• @DavidMann: "$@" is used inside a script to represent all the arguments to the script, or nothing/none if there were no arguments. If you're using the awk in pbpaste | awk …, you simply omit the "$@" (though it would usually do no damage; most interactive shells at a terminal have no 'positional parameters' so "$@" is nothing). But if you have a shell script sumcol1.sh, adding the "$@" would be sensible — you'd then use pbpaste | sumcol1.sh or similar and it would work correctly, and so would sumcol1.sh file1 file2. Aug 10 '16 at 14:51
19

[a followup to ghostdog74s comments]

bash-2.03$ uname -sr
SunOS 5.8

bash-2.03$ perl -le 'print for 1..49999998' > infile

bash-2.03$ wc -l infile
 49999998 infile

bash-2.03$  time paste -sd+ infile | bc
bundling space exceeded on line 1, teletype
Broken Pipe

real    0m0.062s
user    0m0.010s
sys     0m0.010s

bash-2.03$ time nawk '{s+=$1}END{print s}' infile
1249999925000001

real    2m0.042s
user    1m59.220s
sys     0m0.590s
bash-2.03$ time /usr/xpg4/bin/awk '{s+=$1}END{print s}' infile
1249999925000001

real    2m27.260s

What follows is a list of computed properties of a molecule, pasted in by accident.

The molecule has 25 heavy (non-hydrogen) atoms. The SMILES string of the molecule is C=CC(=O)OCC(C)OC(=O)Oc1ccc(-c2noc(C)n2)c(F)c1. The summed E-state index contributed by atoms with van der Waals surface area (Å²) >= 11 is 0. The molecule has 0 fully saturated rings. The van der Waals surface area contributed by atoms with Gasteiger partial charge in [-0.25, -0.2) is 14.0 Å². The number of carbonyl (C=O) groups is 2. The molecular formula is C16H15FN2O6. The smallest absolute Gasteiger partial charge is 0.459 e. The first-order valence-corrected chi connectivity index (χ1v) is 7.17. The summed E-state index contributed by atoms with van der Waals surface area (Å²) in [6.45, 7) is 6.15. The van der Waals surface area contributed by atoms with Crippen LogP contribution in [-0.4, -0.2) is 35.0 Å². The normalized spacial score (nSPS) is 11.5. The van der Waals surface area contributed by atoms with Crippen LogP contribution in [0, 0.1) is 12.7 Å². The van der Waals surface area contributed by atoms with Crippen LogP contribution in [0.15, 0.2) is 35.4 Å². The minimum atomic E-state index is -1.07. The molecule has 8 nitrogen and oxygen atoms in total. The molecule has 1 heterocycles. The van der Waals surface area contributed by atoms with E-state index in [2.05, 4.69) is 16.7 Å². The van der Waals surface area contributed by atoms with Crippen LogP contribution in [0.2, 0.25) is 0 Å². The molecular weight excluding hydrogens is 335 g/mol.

user    2m26.230s
sys     0m0.660s

bash-2.03$ time perl -nle'
  $s += $_; END { print $s }
   ' infile
1.249999925e+15

real    1m34.663s
user    1m33.710s
sys     0m0.650s
4
  • +1 for pointing out the coredump in the bc version of this. I'm hesitant to change the "answer" of this question because the bc version works fine for me (i'm totalling up 30 numbers).
    – Jubal
    Jun 23 '10 at 16:58
  • +1 for the perl version - fastest on my ubuntu 12.04
    – drevicko
    Jun 27 '13 at 5:36
  • +1 for Perl version working on floating-point numbers. Also, for exactly what I was looking for, here's summing a particular column (column 2 indexed from zero): perl -nle '$s += (split)[2]; END { print $s }' foo.txt or using pipes: cat foo.txt | perl -nle '$s += (split)[2]; END { print $s }'.
    – Ben
    May 14 '14 at 13:17
  • Also: paste -sd+ -|perl -nle 'print eval'
    – Ben
    May 14 '14 at 13:29
14

You can use bc (calculator). Assuming your file with #s is called "n":

$ cat n
1
2
3
$ (cat n | tr "\012" "+" ; echo "0") | bc